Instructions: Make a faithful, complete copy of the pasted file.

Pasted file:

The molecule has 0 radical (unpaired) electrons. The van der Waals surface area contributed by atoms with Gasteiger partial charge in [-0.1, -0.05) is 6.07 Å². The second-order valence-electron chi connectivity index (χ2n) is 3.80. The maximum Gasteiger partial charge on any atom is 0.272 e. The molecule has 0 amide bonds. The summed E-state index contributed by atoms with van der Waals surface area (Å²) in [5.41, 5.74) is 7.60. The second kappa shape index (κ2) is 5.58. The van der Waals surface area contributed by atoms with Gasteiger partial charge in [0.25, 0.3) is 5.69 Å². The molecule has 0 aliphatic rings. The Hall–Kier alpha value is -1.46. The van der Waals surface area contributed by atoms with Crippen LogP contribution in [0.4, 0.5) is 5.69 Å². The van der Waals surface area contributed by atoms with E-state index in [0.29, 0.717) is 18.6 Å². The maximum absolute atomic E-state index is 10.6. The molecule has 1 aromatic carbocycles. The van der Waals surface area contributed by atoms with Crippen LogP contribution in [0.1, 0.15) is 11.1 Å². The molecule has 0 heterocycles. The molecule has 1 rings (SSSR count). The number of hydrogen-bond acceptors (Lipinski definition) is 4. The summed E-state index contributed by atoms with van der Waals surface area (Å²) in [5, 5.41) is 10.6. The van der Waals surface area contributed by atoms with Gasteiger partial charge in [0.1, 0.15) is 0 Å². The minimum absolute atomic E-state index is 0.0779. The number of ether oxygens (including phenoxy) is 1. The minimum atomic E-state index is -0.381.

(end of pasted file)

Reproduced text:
The molecule has 0 radical (unpaired) electrons. The van der Waals surface area contributed by atoms with Gasteiger partial charge in [-0.1, -0.05) is 6.07 Å². The second-order valence-electron chi connectivity index (χ2n) is 3.80. The maximum Gasteiger partial charge on any atom is 0.272 e. The molecule has 0 amide bonds. The summed E-state index contributed by atoms with van der Waals surface area (Å²) in [5.41, 5.74) is 7.60. The second kappa shape index (κ2) is 5.58. The van der Waals surface area contributed by atoms with Gasteiger partial charge in [0.25, 0.3) is 5.69 Å². The molecule has 0 aliphatic rings. The Hall–Kier alpha value is -1.46. The van der Waals surface area contributed by atoms with Crippen LogP contribution in [0.4, 0.5) is 5.69 Å². The van der Waals surface area contributed by atoms with E-state index in [0.29, 0.717) is 18.6 Å². The maximum absolute atomic E-state index is 10.6. The molecule has 1 aromatic carbocycles. The van der Waals surface area contributed by atoms with Crippen LogP contribution in [0.1, 0.15) is 11.1 Å². The molecule has 0 heterocycles. The molecule has 1 rings (SSSR count). The number of hydrogen-bond acceptors (Lipinski definition) is 4. The summed E-state index contributed by atoms with van der Waals surface area (Å²) in [5, 5.41) is 10.6. The van der Waals surface area contributed by atoms with Gasteiger partial charge in [0.1, 0.15) is 0 Å². The minimum absolute atomic E-state index is 0.0779. The number of ether oxygens (including phenoxy) is 1. The minimum atomic E-state index is -0.381.